Stereoviews: the beginning
The history of stereography started with the English scientist Sir Charles Wheatstone who created the first device to see pictures in three dimensions and gave it the name: Stereoscope.
Stereoscopic picture became especially popular after Queen Victoria gave them her approval at the Great Exhibition of 1851 in London.
One of the most popular pastimes of the Victorians was the virtual travel conducted through stereoscope. Pictures from all over the world made their way to France in order to be distributed all around the globe.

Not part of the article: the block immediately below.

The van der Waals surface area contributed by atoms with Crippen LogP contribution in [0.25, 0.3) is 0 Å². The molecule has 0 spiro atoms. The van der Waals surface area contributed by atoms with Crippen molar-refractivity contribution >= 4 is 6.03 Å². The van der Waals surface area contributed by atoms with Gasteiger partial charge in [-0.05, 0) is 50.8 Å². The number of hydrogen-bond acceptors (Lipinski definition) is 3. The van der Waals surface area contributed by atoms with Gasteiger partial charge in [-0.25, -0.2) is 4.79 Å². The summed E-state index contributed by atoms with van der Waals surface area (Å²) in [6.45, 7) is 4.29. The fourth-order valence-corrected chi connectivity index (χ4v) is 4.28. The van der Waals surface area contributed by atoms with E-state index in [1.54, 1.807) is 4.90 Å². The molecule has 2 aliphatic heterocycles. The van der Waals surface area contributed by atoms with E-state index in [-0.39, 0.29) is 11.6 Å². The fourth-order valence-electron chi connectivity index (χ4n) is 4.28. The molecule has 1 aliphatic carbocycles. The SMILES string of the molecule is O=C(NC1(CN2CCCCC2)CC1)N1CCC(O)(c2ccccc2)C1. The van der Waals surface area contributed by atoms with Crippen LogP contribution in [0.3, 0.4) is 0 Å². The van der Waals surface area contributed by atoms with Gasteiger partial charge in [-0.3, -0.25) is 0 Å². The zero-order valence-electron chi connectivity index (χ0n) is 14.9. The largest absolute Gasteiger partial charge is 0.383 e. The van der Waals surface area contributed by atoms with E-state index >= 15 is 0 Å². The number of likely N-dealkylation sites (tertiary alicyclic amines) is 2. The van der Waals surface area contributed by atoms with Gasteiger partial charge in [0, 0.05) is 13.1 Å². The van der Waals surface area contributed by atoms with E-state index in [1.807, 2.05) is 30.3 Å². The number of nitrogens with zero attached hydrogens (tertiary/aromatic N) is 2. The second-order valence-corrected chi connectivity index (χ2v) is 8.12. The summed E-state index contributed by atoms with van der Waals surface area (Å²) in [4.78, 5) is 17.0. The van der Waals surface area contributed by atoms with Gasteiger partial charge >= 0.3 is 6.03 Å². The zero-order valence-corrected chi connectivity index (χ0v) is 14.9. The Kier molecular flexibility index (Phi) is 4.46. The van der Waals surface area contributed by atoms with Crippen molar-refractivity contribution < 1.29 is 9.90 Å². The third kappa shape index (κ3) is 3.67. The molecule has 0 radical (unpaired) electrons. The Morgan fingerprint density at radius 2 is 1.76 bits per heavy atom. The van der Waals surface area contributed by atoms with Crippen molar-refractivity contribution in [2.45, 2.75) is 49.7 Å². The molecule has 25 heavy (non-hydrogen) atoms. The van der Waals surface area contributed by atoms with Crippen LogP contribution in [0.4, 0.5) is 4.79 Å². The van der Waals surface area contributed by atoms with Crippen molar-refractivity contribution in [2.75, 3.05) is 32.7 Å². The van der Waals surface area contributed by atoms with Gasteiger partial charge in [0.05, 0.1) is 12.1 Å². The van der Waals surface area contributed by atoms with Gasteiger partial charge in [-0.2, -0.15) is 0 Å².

During the 1850-ies the most able photographers, like Roger Fenton, Francis Frith, Claude-Marie Ferrier, Charles Soulier, Alexandre Bertrand and many others applied themselves to the art of creating photos in relief.
Towards the end of the 1860-ies the craze for stereography subsided and in spite of some attempts to revive the fashion by the likes of Jean-Francois Lachenal and Claude-Louis Favre the public, no longer seeing it as a novelty would turn to new ways of amusement.
It is only towards the end of the century that a new generation of photographic publishers from across the Atlantic would take the European markets by storm and produce another and even larger wave of stereoscopic travel images.